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Blame game after tragedy.

Chouhan govt comes under criticism over Datia tragedy

MADHYA Pradesh Chief Minister Shivraj Singh Chouhan on Monday faced severe criticism over the Datia stampede that claimed at least 115 lives, with the Congress party demanding his resignation and angry relatives of the victims confronting him at a hospital.

Chouhan described the tragedy as shocking and announced a judicial probe into the incident.

The Madhya Pradesh Government suspended Datia Collector Bhondawey Sanket Shantaram and Superintendent of Police Chandrashekhar Solanki and appointed Raghuraj M. R. and R. K. Marathe as new Collector and SP of the district.

The Congress alleged that the tragedy was manmade and a result of misgovernance as adequate precautionary measures had not been taken. " A stampede had happened over five years ago at the same place. The MP government learnt no lessons from it. Its misgovernance and rampant corruption lie at the roots of the tragedy. It should take moral responsibility and the CM should resign," AICC communication department head Ajay Maken told reporters in Delhi.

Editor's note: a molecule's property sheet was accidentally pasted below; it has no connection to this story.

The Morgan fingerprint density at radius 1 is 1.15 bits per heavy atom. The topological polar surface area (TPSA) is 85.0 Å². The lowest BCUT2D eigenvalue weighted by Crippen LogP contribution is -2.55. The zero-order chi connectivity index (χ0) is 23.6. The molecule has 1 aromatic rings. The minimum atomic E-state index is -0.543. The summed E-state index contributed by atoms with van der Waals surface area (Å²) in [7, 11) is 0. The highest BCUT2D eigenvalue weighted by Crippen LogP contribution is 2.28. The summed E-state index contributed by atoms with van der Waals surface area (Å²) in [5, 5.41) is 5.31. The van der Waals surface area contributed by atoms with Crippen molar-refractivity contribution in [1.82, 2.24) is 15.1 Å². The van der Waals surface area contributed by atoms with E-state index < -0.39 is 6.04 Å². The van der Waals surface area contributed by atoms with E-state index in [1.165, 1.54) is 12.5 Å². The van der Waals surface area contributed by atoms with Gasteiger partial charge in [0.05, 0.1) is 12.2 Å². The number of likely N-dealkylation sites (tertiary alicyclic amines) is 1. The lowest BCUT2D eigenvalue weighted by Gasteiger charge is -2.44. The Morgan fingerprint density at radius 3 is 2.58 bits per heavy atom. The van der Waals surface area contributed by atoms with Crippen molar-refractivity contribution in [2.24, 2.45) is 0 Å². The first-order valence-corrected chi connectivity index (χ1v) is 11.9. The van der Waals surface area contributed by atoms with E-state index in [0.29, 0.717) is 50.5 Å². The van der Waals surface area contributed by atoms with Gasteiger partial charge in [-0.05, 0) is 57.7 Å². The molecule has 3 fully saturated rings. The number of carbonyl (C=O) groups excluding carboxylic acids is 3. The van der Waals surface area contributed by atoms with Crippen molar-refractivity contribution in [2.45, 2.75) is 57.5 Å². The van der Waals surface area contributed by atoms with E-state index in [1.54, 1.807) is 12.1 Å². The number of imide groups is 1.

Politics at play

Parliamentary Affairs Minister Kamal Nath said, " It is extremely unfortunate that such an incident has taken place. This is not a natural disaster.

Every year such fairs and festivities take place. And, it is the responsibility of the administration, police and the state government to ensure that these are properly managed." Chouhan termed the politics over the tragedy unwanted and said, " The focus should be on attending to the injured and taking steps to avoid any such incidents in future." BJP spokesman Prakash Javadekar said the Congress was playing politics over dead bodies and demanded that government plan out foolproof mechanisms to avoid such incidents.

The chief minister on Monday visited the Datia district hospital to meet the affected families but faced angry protests from them. Kin of the victims confronted him shouting slogans against the local administration and police.

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Publication:Mail Today (New Delhi, India)
Date:Oct 15, 2013
Words:327
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